Influence of Restricted Grazing Time Systems on Productive Performance and Fatty Acid Composition of Longissimus dorsi in Growing Lambs

  • Wang, Zhenzhen (State Key Laboratory of Animal Nutrition, China Agricultural University) ;
  • Chen, Yong (State Key Laboratory of Animal Nutrition, China Agricultural University) ;
  • Luo, Hailing (State Key Laboratory of Animal Nutrition, China Agricultural University) ;
  • Liu, Xueliang (State Key Laboratory of Animal Nutrition, China Agricultural University) ;
  • Liu, Kun (State Key Laboratory of Animal Nutrition, China Agricultural University)
  • Received : 2014.12.11
  • Accepted : 2015.02.13
  • Published : 2015.08.01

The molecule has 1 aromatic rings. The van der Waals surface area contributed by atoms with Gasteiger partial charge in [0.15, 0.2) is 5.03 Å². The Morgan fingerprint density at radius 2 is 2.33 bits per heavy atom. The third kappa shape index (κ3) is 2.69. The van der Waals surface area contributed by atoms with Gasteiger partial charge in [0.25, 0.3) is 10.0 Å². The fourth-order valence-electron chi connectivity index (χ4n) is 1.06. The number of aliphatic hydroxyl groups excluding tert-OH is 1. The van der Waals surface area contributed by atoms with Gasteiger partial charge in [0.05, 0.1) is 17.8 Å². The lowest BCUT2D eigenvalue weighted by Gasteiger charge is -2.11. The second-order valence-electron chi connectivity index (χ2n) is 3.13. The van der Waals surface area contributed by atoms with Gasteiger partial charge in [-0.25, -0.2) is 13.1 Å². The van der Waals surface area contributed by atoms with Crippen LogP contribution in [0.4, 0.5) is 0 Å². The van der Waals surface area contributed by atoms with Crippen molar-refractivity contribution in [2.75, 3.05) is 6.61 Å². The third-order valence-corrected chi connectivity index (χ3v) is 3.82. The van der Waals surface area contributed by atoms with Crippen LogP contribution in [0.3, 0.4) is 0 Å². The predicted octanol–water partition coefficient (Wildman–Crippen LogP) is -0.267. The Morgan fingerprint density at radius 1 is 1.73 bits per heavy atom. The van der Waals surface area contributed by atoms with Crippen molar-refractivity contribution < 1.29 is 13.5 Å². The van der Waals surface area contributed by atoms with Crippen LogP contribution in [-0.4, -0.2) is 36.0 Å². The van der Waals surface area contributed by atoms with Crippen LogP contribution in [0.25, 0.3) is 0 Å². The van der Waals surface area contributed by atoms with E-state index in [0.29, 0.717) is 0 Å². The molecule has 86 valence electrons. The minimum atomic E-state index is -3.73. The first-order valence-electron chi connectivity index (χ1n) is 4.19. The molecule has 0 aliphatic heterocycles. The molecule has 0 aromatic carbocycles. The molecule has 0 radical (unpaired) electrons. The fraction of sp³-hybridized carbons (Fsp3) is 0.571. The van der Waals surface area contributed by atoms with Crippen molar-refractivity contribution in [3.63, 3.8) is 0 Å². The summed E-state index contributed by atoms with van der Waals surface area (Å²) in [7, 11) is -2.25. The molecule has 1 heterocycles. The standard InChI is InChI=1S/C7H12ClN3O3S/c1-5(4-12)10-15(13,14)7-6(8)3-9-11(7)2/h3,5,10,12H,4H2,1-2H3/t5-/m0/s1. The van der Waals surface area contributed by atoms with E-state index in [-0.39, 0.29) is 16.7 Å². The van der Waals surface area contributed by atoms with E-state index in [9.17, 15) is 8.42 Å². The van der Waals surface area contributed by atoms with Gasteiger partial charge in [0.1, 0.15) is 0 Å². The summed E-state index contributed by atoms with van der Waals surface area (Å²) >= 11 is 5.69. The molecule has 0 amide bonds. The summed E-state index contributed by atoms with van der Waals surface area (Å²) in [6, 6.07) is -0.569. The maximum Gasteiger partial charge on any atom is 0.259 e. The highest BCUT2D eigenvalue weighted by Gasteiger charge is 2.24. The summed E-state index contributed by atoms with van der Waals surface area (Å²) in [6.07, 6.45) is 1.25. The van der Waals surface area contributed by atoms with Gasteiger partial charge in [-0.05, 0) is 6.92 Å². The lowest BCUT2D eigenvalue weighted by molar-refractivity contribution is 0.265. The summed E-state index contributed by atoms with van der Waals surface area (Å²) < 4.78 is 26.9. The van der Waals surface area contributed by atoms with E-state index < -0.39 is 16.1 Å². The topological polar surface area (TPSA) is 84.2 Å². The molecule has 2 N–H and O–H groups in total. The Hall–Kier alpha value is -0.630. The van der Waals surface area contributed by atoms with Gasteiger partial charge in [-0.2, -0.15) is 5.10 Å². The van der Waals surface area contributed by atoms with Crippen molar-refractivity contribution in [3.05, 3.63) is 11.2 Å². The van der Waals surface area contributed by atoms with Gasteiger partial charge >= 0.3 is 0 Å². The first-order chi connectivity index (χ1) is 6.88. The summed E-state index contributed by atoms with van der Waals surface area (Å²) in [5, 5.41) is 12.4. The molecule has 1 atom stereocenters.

Fifty 3-month-old male Tan lambs (similar in body weight) were divided into 5 groups to investigate the effects of different restricted pasture grazing times and indoor supplementation on the productive performances and fatty acid composition of the intramuscular fat in growing lambs. The lambs grazed for different periods of time (12 h/d, 8 h/d, 4 h/d, 2 h/d, and 0 h) and received various amounts of supplementary feedings during the 120-day trial. Pasture dry matter intake (DMI), total DMI, average daily gains and the live body weights of the lambs were measured during the experiment. The animals were slaughtered at the end of the study, their carcass traits were measured, and their longissimus dorsi muscles were sampled to analyze the intramuscular fat (IMF) content and fatty acid profiles. The results indicated that the different durations of grazing and supplementary feedings affected the animal performances and the composition of fatty acids. Grazing for 8 h/d or 2 h/d with the corresponding supplementary concentrate resulted in lambs with higher body weights, carcass weights and IMF contents. Lambs with longer grazing times and less concentrate accumulated more healthy fatty acids such as conjugated linoleic acid and n-3 polyunsaturated fatty acid and had higher n-3/n-6 ratios. Overall, a grazing allowance of 8 h/d and the corresponding concentrate was recommended to maintain a high quantity and quality of lamb meat.


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